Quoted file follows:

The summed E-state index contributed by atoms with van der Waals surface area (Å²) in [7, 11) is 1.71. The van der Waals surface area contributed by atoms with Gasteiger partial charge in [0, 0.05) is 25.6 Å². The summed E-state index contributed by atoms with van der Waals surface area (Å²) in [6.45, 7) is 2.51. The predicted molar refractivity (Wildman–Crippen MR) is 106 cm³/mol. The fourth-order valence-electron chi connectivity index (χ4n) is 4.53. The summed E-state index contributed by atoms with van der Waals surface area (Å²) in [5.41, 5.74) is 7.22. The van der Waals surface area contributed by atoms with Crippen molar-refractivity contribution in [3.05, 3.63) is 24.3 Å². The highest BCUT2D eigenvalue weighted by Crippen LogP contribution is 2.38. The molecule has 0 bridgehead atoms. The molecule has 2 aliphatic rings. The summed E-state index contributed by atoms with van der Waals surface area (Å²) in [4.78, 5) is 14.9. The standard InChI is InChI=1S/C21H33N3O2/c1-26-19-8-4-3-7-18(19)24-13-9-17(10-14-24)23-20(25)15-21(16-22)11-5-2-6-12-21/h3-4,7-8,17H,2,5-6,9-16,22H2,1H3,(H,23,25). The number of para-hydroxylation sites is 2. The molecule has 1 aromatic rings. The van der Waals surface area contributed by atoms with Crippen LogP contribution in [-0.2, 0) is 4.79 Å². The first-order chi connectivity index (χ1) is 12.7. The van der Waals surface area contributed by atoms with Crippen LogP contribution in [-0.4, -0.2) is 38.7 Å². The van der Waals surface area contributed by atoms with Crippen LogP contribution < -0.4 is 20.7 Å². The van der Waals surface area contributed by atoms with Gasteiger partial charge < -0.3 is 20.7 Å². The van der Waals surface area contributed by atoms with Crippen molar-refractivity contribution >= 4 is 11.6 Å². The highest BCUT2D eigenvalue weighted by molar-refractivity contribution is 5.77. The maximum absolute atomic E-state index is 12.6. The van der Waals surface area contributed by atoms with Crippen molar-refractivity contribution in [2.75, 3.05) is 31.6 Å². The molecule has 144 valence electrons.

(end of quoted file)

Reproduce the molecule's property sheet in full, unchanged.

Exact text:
The summed E-state index contributed by atoms with van der Waals surface area (Å²) in [7, 11) is 1.71. The van der Waals surface area contributed by atoms with Gasteiger partial charge in [0, 0.05) is 25.6 Å². The summed E-state index contributed by atoms with van der Waals surface area (Å²) in [6.45, 7) is 2.51. The predicted molar refractivity (Wildman–Crippen MR) is 106 cm³/mol. The fourth-order valence-electron chi connectivity index (χ4n) is 4.53. The summed E-state index contributed by atoms with van der Waals surface area (Å²) in [5.41, 5.74) is 7.22. The van der Waals surface area contributed by atoms with Crippen molar-refractivity contribution in [3.05, 3.63) is 24.3 Å². The highest BCUT2D eigenvalue weighted by Crippen LogP contribution is 2.38. The molecule has 0 bridgehead atoms. The molecule has 2 aliphatic rings. The summed E-state index contributed by atoms with van der Waals surface area (Å²) in [4.78, 5) is 14.9. The standard InChI is InChI=1S/C21H33N3O2/c1-26-19-8-4-3-7-18(19)24-13-9-17(10-14-24)23-20(25)15-21(16-22)11-5-2-6-12-21/h3-4,7-8,17H,2,5-6,9-16,22H2,1H3,(H,23,25). The number of para-hydroxylation sites is 2. The molecule has 1 aromatic rings. The van der Waals surface area contributed by atoms with Crippen LogP contribution in [-0.2, 0) is 4.79 Å². The first-order chi connectivity index (χ1) is 12.7. The van der Waals surface area contributed by atoms with Crippen LogP contribution in [-0.4, -0.2) is 38.7 Å². The van der Waals surface area contributed by atoms with Crippen LogP contribution < -0.4 is 20.7 Å². The van der Waals surface area contributed by atoms with Gasteiger partial charge < -0.3 is 20.7 Å². The van der Waals surface area contributed by atoms with Crippen molar-refractivity contribution >= 4 is 11.6 Å². The highest BCUT2D eigenvalue weighted by molar-refractivity contribution is 5.77. The maximum absolute atomic E-state index is 12.6. The van der Waals surface area contributed by atoms with Crippen molar-refractivity contribution in [2.75, 3.05) is 31.6 Å². The molecule has 144 valence electrons.